Vet News – Small Animal News

Vet NewsOur Small Animal News editor, Harriet delves into the intriguing topic of canine intelligence in this month’s dose of Vet News.





Canine Intelligence

Harriet Woodhall (Vet News Small Animal News Editor)

The intelligence of domestic dogs has been a topic much in the news recently after the discovery of perhaps the “world’s cleverest dog”, Chaser the Border Collie.

 One of the reasons this topic is a controversial one could be because of the limited means of testing a dog’s intelligence apart from the amount of words they are able to retain and respond to. One way scientists are trying to evaluate how intelligent the species is to look at its evolution.

Puppy trainingIt is well known that domestic dogs evolved from wolves, but how this transition came about is thought to be through humans. After a group of wolves took advantage of humans, they actually gained from the interaction and domesticated themselves naturally. It is now thought the increase in intelligence is down to their involvement with us.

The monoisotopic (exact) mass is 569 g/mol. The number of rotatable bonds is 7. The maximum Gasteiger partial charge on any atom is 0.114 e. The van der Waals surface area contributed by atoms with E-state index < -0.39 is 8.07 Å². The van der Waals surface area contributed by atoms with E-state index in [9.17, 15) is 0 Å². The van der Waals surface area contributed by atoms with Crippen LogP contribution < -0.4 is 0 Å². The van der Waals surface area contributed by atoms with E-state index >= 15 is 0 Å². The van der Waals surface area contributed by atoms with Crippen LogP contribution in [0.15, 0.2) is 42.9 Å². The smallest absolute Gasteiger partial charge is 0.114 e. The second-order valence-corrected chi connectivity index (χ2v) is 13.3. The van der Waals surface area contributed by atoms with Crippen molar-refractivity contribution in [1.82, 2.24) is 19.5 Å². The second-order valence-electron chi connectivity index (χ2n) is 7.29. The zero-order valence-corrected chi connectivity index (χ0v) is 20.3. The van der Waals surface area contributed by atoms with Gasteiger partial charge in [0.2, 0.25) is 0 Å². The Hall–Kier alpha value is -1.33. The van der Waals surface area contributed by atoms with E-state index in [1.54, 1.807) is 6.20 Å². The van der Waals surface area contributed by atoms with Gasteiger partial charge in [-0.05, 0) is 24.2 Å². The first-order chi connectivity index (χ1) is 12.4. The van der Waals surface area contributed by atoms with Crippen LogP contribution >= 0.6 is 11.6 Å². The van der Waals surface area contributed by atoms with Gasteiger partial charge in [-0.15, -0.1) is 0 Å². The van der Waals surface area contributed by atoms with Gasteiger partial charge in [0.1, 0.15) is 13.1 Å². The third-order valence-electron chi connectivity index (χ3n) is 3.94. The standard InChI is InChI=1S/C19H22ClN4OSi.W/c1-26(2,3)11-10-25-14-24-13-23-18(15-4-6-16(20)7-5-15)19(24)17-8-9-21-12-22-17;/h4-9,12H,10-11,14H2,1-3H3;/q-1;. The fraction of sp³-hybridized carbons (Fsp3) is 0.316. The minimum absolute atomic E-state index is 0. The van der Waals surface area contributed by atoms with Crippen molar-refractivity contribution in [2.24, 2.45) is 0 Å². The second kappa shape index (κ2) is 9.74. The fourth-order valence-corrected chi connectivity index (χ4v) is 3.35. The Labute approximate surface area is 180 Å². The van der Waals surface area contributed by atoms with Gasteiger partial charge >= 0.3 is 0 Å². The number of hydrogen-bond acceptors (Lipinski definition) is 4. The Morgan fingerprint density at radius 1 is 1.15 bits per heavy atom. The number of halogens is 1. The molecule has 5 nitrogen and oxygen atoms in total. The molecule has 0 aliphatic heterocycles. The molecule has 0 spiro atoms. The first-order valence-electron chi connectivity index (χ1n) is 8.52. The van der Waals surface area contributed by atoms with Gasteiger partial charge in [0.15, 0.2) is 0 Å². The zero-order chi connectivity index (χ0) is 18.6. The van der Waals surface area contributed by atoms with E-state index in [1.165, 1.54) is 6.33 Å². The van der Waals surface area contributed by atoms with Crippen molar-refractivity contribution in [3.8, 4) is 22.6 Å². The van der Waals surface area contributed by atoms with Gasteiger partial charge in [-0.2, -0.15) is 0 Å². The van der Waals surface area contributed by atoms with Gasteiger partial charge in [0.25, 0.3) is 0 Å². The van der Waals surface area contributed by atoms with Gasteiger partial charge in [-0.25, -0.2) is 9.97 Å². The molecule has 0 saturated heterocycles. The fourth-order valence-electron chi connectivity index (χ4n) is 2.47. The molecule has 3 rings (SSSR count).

Dogs have gained a social intelligence different from their wolf ancestors in which they are able to learn words in a similar way to a small child. One study has shown that dogs work things out with an inferential strategy based on the principle of exclusion: they have words that are attached to items, so when given a new word they know this belongs to a different, new item. Another quite shocking discovery was in several border collies who when shown a 2D picture were able to go and fetch the object in the picture – using something called the principle of iconicity. This was previously thought of as something that only children were able to do.

It is clear that we have much to learn about canine intelligence and are gradually uncovering new insights into their minds. One good example of a recent advance is Chaser the “world’s cleverest dog” who has been able to learn 1,200 words, more than any other non-primate and is estimated to have the intelligence of a 2 and a ½ year old child.